Lunga Sidzumo

Community project coordinator: Grassroot Soccer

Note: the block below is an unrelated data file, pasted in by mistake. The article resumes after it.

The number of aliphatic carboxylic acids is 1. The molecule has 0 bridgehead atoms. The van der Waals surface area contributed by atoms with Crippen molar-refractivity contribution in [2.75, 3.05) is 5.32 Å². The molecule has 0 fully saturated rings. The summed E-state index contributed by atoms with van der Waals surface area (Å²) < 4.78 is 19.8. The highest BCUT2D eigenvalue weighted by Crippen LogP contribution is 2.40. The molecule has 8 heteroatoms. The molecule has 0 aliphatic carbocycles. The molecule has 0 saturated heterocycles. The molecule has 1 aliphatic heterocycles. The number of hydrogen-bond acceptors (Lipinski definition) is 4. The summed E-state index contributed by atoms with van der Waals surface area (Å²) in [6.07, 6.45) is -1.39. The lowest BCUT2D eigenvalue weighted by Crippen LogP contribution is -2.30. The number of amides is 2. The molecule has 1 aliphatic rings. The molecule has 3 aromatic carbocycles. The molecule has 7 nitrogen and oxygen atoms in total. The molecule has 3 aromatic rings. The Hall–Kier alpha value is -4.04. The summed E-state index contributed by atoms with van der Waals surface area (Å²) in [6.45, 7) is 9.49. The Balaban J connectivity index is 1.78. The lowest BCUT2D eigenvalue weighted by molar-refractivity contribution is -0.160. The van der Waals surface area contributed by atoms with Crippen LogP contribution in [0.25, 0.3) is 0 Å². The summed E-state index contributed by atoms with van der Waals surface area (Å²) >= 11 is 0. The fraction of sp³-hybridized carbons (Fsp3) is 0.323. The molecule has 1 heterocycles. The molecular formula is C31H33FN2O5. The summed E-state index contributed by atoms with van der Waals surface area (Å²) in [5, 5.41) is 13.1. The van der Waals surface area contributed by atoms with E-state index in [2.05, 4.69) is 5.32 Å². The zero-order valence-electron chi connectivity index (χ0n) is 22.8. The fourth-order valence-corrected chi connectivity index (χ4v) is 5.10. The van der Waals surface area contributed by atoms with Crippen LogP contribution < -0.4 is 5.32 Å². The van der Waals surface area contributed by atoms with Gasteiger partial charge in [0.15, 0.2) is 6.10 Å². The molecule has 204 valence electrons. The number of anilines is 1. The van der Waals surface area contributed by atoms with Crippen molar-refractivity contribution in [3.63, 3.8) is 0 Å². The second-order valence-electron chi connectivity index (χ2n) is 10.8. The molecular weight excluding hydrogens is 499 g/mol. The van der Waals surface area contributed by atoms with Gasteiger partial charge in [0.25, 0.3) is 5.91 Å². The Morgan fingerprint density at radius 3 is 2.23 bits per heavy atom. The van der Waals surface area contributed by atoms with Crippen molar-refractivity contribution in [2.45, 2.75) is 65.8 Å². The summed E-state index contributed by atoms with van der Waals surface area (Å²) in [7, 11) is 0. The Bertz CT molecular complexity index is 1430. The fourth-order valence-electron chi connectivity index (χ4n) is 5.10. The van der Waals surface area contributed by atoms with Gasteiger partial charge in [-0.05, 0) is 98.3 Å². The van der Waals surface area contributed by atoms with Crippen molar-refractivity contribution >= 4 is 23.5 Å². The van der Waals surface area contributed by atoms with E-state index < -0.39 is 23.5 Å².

Growing up in Khayelitsha surrounded by gangsters, drugs and crime, it is easy to give up on your dreams. But "giving up� is not part of Lunga Sidzumo's vocabulary. "I knew there was more to life than what was in front of me. All I needed to do was search for it,� he says. Sidzumo's love of soccer proved to be the key. When he completed Grade 12 in 2001 he became a volunteer coach for Grassroot Soccer (GRS), a non-profit organisation that uses the power of the Beautiful Game to stem the tide of HIV by educating young people about their responsibilities and choices. Being a volunteer coach for the "11 for Health� pilot programme Sidzumo became a Grassroot Soccer coach and eventually secured a full-time position as a community project coordinator. In 2009 Sidzumo, together with other GRS members, co-founded Ragball International, a groundbreaking income-generation project that gives young people entrepreneurial skills by teaching them to make soccer balls from recycled rubbish. The project's slogan proclaims: "One man's trash is another kid's future.� He is proud that the project has transformed the lives of so many young people in his township. "It has enabled them to feel a sense of independence,� he explains. "Some have registered for school with the money they make.� In 2010 his work was recognised when he was awarded the prestigious MAC Aids Leadership Initiative Fellowship. The year-long training, which aims to cultivate emerging leaders in the field of HIV education, helped him to develop his HIV and gender awareness programmes at township schools and at the Khayelitsha Football for Hope centre. Today, Sidzumo is famous in his community. He's in demand as an MC for weddings and funerals and is a much-loved mentor to hundreds of teenagers. But he still never misses a chance to cheer his local soccer team to victory. � Sibongile Nkosi

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